Bradford, S.A., Wang, Y., Kim, H., Torkzoban, S. and Simunek, J. (2014) Modeling Microorganism Transport and Survival in the Subsurface. Journal of Environmental Quality, Vol 43, pp. 421-440.

Close, M., Dann, R., Ball, A., Pirie, R., Savill, M. and Smith, Z. (2008) Microbial Groundwater Quality and its Health Implications for a Border-Strip Irrigated Dairy from Catchment, South Island, New Zealand. Journal of Water and Health, Vol 6(1), pp. 83-98.

Horn, P., Jost, D., Bastian, P. and Ippisch, O. (2014) Microbial Growth and Transport in Saturated and Unsaturated Porous Media [Online] Available at http://www.meetingorganizer.copernicus.org [Accessed on 16 August 2014].

Krauss, S. and Griebler, C. (2011) Pathogenic microorganisms and viruses in Groundwater [Online] Available at http://www.acatech.de [Accessed on 15 August 2014].

Newby, D.T., Pepper, I.L. and Maier, R. M. (n.d.) Microbial Transport [Online] Available at http://www.scholar.enu.kz [Accessed on 16 August 2014].

Selvam, S., Antony Ravindaran, A., Rajamanickam, M. and Sridharan, M. (2014) Microbial Contamination in the Sediments and Groundwater of Tuticorin Corporation, South India using GIS. International Journal of Pharmacy and Pharmaceutical Sciences, Vol 6(4), pp. 337-340.

DNA Methylation

DNA Methylation is an epigenetic mechanism with addition of methyl group into nitrogenous bases of DNA. The mechanism involves the transfer of methyl group into the C5 position of the cytosine and formation of 5-methylcystosine (Moore et al., 2013). DNA Methylation facilitates X-chromosome inactivation, imprinting and suppression of parasitic DNA sequences however methylation increases the rate of mutation (Robertson and Jones, 1999). Cell functions are affected by epigenetic regulation of gene expression. Genomic stability and mammalian development have been associated with methylation pattern (Tost, 2009).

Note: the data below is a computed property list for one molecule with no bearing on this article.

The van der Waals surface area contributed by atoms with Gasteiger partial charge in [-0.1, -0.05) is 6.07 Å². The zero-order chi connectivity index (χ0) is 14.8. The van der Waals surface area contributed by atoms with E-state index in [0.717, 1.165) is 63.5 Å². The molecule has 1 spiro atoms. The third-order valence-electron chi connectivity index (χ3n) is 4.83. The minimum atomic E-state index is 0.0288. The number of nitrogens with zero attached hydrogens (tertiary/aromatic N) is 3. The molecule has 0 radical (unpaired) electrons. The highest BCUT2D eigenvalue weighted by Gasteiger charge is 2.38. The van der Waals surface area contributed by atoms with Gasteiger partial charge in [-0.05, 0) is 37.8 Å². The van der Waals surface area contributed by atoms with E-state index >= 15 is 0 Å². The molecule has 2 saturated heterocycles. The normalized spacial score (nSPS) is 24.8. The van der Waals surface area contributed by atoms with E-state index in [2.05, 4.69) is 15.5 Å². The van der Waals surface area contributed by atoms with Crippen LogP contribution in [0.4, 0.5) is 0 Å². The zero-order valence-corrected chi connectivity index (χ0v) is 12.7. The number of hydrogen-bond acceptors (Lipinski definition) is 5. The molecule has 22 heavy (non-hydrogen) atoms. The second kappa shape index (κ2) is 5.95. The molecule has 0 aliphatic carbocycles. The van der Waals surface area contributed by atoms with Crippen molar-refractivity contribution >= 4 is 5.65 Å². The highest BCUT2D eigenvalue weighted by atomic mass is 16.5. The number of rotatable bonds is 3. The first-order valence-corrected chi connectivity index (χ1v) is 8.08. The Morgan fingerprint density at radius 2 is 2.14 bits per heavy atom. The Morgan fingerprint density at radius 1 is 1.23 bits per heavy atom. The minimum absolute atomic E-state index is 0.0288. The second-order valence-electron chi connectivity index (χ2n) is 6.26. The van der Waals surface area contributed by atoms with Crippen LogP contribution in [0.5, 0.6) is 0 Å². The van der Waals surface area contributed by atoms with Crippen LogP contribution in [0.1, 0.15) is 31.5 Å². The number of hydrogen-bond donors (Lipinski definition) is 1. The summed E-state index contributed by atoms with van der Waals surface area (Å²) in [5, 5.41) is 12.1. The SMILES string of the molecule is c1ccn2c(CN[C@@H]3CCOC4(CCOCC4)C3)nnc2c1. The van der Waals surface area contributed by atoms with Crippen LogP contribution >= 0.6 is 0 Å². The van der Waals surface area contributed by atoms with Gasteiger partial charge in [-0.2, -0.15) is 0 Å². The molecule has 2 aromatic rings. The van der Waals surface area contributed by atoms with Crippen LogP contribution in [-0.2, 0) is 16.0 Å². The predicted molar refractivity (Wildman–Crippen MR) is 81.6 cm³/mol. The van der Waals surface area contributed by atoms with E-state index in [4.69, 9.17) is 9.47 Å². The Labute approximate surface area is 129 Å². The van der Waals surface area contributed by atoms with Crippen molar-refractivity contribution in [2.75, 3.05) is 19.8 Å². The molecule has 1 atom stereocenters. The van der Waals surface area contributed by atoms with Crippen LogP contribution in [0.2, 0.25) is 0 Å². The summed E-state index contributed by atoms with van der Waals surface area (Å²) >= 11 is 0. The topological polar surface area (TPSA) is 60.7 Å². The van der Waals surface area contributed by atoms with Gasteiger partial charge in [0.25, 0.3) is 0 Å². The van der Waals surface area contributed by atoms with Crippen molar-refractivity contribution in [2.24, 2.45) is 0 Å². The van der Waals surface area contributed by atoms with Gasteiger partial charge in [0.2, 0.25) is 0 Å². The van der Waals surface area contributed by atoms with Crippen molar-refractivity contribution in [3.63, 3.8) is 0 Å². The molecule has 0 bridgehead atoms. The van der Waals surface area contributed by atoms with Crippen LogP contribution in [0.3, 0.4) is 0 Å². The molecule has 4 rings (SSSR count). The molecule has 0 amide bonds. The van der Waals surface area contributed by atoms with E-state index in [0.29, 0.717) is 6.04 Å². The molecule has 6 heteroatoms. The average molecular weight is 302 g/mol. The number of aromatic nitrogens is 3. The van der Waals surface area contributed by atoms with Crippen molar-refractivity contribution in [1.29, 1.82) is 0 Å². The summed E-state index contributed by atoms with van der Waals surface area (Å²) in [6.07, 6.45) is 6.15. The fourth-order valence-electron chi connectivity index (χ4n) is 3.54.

Prediction and monitoring the response to antineoplastic treatment, detection of cancer at early stages and classification of tumour can be carried out with the help of DNA methylation pattern (Tost, 2009). Enzymes responsible for DNA methylation have been categorised into writers, erasers and readers by Moore et al (2012). Addition of methyl groups onto cytosine is categorised by writers, modification and removal of the methyl group is conducted by erasers and readers influence gene expression (Moore et al., 2012).

In the human genome, CpG or Cytosine (C) linked by a phosphate bond to the base Guanine (G) dinucleotide is methylated and methylation causes suppression of gene expression in the cells. (Lim and Maker, 2010; Robertson and Jones, 1999). Methylation and epigenetic changes has adverse effects on cancer cells. DNA Methylation has been believed to have direct role in carcinogenesis (Robertson and Jones, 1999). Deamination of methylated cytosine converts cytosine to thymine leading to inactivation of tumour suppression genes (TSGs), a vital factor for normal growth and differentiation (Lim and Maker, 2010).



Moore, L.D., Le, T., Fan, G. (2012) DNA Methylation and Its Basic Function Neuropsychopharmacology Reviews, pp 1-16.

Robertson, K.D. and Jones, P.A. (1999) DNA Methylation: Past, Present and Future Directions, Carcinogenesis, Vol. 21 (3), pp. 461-467.